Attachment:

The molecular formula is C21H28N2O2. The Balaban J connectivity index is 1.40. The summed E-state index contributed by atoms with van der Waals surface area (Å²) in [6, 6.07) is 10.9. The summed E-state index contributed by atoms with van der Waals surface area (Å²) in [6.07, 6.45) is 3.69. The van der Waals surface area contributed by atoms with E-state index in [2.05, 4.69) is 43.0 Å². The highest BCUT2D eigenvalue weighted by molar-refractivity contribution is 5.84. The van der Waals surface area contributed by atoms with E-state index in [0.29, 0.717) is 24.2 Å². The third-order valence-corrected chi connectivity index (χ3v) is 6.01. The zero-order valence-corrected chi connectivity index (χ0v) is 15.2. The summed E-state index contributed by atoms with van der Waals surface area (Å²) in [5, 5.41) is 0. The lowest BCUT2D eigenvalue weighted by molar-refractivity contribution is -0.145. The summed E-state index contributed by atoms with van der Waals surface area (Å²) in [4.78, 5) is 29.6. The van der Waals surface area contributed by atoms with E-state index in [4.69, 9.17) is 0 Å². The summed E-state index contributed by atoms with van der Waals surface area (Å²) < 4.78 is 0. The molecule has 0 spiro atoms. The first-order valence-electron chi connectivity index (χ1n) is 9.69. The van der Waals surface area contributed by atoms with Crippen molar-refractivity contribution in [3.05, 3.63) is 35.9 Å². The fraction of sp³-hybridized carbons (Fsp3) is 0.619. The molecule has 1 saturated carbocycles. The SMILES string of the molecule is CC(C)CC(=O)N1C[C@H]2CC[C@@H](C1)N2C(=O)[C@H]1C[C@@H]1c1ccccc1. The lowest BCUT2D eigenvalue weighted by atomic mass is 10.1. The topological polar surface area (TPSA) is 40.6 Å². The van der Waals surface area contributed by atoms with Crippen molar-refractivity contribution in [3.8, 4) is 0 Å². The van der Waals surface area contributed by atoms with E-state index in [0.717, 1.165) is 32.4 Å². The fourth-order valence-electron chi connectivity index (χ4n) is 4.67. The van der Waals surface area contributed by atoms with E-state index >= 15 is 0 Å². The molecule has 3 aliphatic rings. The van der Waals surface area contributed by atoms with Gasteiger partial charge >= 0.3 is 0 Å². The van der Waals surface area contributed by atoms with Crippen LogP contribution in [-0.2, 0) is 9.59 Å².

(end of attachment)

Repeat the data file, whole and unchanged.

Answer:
The molecular formula is C21H28N2O2. The Balaban J connectivity index is 1.40. The summed E-state index contributed by atoms with van der Waals surface area (Å²) in [6, 6.07) is 10.9. The summed E-state index contributed by atoms with van der Waals surface area (Å²) in [6.07, 6.45) is 3.69. The van der Waals surface area contributed by atoms with E-state index in [2.05, 4.69) is 43.0 Å². The highest BCUT2D eigenvalue weighted by molar-refractivity contribution is 5.84. The van der Waals surface area contributed by atoms with E-state index in [0.29, 0.717) is 24.2 Å². The third-order valence-corrected chi connectivity index (χ3v) is 6.01. The zero-order valence-corrected chi connectivity index (χ0v) is 15.2. The summed E-state index contributed by atoms with van der Waals surface area (Å²) in [5, 5.41) is 0. The lowest BCUT2D eigenvalue weighted by molar-refractivity contribution is -0.145. The summed E-state index contributed by atoms with van der Waals surface area (Å²) in [4.78, 5) is 29.6. The van der Waals surface area contributed by atoms with E-state index in [4.69, 9.17) is 0 Å². The summed E-state index contributed by atoms with van der Waals surface area (Å²) < 4.78 is 0. The molecule has 0 spiro atoms. The first-order valence-electron chi connectivity index (χ1n) is 9.69. The van der Waals surface area contributed by atoms with Crippen molar-refractivity contribution in [3.05, 3.63) is 35.9 Å². The fraction of sp³-hybridized carbons (Fsp3) is 0.619. The molecule has 1 saturated carbocycles. The SMILES string of the molecule is CC(C)CC(=O)N1C[C@H]2CC[C@@H](C1)N2C(=O)[C@H]1C[C@@H]1c1ccccc1. The lowest BCUT2D eigenvalue weighted by atomic mass is 10.1. The topological polar surface area (TPSA) is 40.6 Å². The van der Waals surface area contributed by atoms with Crippen molar-refractivity contribution in [3.8, 4) is 0 Å². The van der Waals surface area contributed by atoms with E-state index in [0.717, 1.165) is 32.4 Å². The fourth-order valence-electron chi connectivity index (χ4n) is 4.67. The van der Waals surface area contributed by atoms with E-state index >= 15 is 0 Å². The molecule has 3 aliphatic rings. The van der Waals surface area contributed by atoms with Gasteiger partial charge >= 0.3 is 0 Å². The van der Waals surface area contributed by atoms with Crippen LogP contribution in [-0.2, 0) is 9.59 Å².